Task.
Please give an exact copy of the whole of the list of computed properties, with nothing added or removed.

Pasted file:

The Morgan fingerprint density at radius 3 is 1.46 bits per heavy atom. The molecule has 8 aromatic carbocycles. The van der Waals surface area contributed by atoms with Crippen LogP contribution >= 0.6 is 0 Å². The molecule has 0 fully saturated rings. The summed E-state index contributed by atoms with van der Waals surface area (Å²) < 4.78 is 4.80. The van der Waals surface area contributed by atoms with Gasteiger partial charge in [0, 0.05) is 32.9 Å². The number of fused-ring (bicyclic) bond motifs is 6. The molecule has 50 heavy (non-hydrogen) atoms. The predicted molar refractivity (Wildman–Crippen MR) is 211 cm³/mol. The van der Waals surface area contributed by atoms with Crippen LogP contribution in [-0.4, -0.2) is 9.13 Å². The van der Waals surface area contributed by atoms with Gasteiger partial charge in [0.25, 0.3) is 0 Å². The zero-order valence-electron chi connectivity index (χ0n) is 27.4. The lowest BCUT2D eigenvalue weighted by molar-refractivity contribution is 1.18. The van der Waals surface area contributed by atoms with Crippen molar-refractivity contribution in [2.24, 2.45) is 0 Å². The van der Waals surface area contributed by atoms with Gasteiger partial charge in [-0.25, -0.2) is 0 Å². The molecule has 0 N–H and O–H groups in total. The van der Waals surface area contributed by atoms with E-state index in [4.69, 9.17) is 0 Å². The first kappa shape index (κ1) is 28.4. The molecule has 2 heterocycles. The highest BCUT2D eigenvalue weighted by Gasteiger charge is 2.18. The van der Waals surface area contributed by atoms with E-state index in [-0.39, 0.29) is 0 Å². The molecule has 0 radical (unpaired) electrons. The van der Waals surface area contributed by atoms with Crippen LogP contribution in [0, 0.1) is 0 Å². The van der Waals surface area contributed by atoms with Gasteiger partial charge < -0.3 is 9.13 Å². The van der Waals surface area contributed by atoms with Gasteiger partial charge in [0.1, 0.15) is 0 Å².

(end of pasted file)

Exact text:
The Morgan fingerprint density at radius 3 is 1.46 bits per heavy atom. The molecule has 8 aromatic carbocycles. The van der Waals surface area contributed by atoms with Crippen LogP contribution >= 0.6 is 0 Å². The molecule has 0 fully saturated rings. The summed E-state index contributed by atoms with van der Waals surface area (Å²) < 4.78 is 4.80. The van der Waals surface area contributed by atoms with Gasteiger partial charge in [0, 0.05) is 32.9 Å². The number of fused-ring (bicyclic) bond motifs is 6. The molecule has 50 heavy (non-hydrogen) atoms. The predicted molar refractivity (Wildman–Crippen MR) is 211 cm³/mol. The van der Waals surface area contributed by atoms with Crippen LogP contribution in [-0.4, -0.2) is 9.13 Å². The van der Waals surface area contributed by atoms with Gasteiger partial charge in [0.25, 0.3) is 0 Å². The zero-order valence-electron chi connectivity index (χ0n) is 27.4. The lowest BCUT2D eigenvalue weighted by molar-refractivity contribution is 1.18. The van der Waals surface area contributed by atoms with Crippen molar-refractivity contribution in [2.24, 2.45) is 0 Å². The van der Waals surface area contributed by atoms with Gasteiger partial charge in [-0.25, -0.2) is 0 Å². The molecule has 0 N–H and O–H groups in total. The van der Waals surface area contributed by atoms with E-state index in [4.69, 9.17) is 0 Å². The first kappa shape index (κ1) is 28.4. The molecule has 2 heterocycles. The highest BCUT2D eigenvalue weighted by Gasteiger charge is 2.18. The van der Waals surface area contributed by atoms with E-state index in [-0.39, 0.29) is 0 Å². The molecule has 0 radical (unpaired) electrons. The van der Waals surface area contributed by atoms with Crippen LogP contribution in [0, 0.1) is 0 Å². The van der Waals surface area contributed by atoms with Gasteiger partial charge < -0.3 is 9.13 Å². The van der Waals surface area contributed by atoms with Gasteiger partial charge in [0.1, 0.15) is 0 Å².